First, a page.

What Is a Linear Price Scale?
A linear (arithmetic) price scale is a charting scale used by traders that is plotted with real values spaced equidistant from one another on the vertical y-axis. Each unit change is represented by the same vertical distance on the chart, regardless of what price level the asset is at when the change occurs.
A linear scale can be compared with a logarithmic scale. The interpretation of a stock chart can vary among different traders depending on the type of price scale used when viewing the data.
- Linear price scales—also referred to as arithmetic—represent an asset's price on the y-axis using equidistant spacing between price marks.
- A linear price scale chart displays changes in absolute terms and does not depict price movements in relation to their percent change.
- A logarithmic price scale chart, on the other hand, is plotted to show the percentage change that occurs when a price moves from one quote to the next so that each price mark is larger by a factor of ten.
How Linear Price Scales Work
Linear price scales and logarithmic (log) price scales are two common types of charts used in the financial industry. Both types of charts can be used by technical analysts. Each of the charts is typically generated from software automation. Linear price scale charts can more easily be drawn manually since they rely on static units representative of absolute values.
Logarithmic charts typically require the use of advanced chart programming since their unit value movements are not constant but rather expressed in percentages. Both linear and logarithmic charts will use the same x-axis dates for their charting.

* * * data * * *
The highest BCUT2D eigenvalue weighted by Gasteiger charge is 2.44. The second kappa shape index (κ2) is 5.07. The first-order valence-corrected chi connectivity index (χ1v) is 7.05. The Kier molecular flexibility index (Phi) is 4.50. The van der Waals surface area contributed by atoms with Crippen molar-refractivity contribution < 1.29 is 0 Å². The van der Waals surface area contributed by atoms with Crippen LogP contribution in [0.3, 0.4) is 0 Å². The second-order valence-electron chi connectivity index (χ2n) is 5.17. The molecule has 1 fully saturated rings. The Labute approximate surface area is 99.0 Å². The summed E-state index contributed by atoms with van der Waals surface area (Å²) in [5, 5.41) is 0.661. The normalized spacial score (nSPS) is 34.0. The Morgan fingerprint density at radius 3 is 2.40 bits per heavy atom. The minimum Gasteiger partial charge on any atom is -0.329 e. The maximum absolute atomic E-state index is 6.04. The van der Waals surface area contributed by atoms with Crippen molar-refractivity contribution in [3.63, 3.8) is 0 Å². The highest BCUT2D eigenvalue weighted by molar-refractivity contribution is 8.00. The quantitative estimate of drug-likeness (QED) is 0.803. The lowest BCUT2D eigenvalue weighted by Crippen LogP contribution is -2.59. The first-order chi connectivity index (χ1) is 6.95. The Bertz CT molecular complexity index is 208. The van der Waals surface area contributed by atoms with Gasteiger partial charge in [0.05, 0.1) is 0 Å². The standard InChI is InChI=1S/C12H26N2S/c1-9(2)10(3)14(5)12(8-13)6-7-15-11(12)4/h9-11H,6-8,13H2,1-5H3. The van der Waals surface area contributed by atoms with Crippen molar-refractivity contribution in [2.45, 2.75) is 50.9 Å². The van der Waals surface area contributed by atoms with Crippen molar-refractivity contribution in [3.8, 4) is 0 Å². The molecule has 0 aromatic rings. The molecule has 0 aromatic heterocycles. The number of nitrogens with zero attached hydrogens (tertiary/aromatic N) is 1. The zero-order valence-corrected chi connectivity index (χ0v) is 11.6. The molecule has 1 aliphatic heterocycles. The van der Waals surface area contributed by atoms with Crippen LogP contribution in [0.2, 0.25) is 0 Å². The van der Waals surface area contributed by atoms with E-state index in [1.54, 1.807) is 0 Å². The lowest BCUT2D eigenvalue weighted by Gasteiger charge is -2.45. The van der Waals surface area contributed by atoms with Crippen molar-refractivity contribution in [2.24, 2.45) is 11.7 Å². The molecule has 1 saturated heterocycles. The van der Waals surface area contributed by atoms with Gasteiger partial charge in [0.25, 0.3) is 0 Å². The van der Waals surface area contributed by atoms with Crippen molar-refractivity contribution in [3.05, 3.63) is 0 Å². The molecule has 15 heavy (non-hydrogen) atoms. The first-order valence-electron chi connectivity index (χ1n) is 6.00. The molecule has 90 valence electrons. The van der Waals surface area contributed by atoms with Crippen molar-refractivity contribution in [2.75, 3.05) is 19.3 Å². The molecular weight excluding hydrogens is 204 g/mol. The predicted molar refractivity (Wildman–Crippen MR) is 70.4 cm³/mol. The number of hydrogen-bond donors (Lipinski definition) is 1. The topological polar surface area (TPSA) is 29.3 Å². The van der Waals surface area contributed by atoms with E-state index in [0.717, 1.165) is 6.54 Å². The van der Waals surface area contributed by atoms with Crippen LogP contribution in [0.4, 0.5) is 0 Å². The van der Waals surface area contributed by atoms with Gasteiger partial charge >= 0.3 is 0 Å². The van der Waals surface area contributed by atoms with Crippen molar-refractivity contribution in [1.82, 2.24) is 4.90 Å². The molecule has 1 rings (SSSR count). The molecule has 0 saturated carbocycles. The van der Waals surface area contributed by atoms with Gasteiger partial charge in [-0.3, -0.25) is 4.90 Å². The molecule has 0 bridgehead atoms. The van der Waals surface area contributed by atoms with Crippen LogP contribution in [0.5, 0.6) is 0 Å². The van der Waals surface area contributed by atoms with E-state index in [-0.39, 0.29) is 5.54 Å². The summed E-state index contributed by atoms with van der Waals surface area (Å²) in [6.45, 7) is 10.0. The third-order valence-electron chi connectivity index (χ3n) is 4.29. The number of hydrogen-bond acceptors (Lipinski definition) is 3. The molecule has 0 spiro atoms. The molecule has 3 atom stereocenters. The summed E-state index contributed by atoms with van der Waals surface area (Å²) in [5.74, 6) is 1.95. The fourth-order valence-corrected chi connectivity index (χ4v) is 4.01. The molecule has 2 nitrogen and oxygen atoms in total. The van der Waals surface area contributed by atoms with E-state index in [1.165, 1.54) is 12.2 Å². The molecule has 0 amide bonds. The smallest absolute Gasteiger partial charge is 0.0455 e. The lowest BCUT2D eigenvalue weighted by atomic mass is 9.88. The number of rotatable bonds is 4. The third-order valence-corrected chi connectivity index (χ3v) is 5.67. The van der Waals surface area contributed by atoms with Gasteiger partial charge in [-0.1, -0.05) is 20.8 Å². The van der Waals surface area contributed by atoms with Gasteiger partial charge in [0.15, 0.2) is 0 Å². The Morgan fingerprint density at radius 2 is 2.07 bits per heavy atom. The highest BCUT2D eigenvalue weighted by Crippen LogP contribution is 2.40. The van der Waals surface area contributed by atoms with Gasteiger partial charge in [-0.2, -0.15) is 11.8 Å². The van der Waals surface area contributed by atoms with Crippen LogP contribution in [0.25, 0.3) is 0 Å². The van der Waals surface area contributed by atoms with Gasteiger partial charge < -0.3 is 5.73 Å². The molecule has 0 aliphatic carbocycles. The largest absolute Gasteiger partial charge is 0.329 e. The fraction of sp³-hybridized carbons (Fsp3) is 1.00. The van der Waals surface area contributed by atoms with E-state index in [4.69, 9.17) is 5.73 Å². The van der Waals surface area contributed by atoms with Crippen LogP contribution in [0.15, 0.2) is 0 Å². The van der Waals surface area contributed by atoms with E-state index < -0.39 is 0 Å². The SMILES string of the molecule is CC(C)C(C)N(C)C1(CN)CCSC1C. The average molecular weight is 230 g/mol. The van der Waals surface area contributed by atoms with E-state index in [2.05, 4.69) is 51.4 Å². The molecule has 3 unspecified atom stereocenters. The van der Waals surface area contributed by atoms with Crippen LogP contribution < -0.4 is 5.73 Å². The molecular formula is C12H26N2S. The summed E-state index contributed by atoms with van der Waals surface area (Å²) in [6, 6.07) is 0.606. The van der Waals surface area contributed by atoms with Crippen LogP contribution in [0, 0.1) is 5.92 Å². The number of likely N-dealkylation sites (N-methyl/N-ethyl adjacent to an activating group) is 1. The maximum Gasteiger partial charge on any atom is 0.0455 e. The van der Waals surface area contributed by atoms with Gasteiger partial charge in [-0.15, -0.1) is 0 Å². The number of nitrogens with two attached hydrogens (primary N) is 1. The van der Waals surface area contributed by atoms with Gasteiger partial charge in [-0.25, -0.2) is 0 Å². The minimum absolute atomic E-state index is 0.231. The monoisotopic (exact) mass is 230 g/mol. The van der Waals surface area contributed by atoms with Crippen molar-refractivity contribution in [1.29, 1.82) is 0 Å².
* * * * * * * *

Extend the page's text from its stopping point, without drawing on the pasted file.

A linear price scale can also be known as an arithmetic chart. The linear price scale chart doesn't depict or scale movements in any relation to their percent change. The linear price scale plots price level changes with each unit change corresponding to a constant unit value. Since each value change on the grid is constant, linear price scales can more easily be drawn manually.
Example of a Linear Price Scale
A linear price scale is easy to identify because the vertical axis will always be charted with values equidistant apart.
For example, a linear scale disregards the fact that a $5 move is more substantial when the price of an asset is $10 than when the price of the asset is $50. The price movement that is plotted on the chart is represented as being the same distance on the scale, even though a $5 increase from $10 is equal to a 50% increase, while a $5 increase from $50 is a 10% increase.
Logarithmic Price Scales and Charting
A logarithmic price scale chart is plotted to show the percentage change that occurs when a price moves from one quote to the next. They chart the price’s percentage move by mathematically portraying it in the vertical movement.
Therefore, if a price increases by 1%, its higher vertical movement will be much less than a vertical movement depicting the price change of a 50% increase. To allow for mathematically scaled price movements per unit change, advanced charting software creates a non-static vertical axis. In a logarithmic price scale, the vertical y-axis changes its scale with each price movement.
A linear and logarithmic price scale chart will have the same visual appearance in the body of the chart. However, a logarithmic chart will have an adjustable vertical y-axis that can more clearly show breakout levels at which a price has made large percentage moves. If price changes are occurring in low percentages then a logarithmic price chart will also depict that with concentrated price levels on the y-axis rather than large spaces shown between prices.
While the difference between linear and logarithmic price scales is important to understand when reading charts, there are other forms of technical analysis that you can use to identify and capitalize on price trends.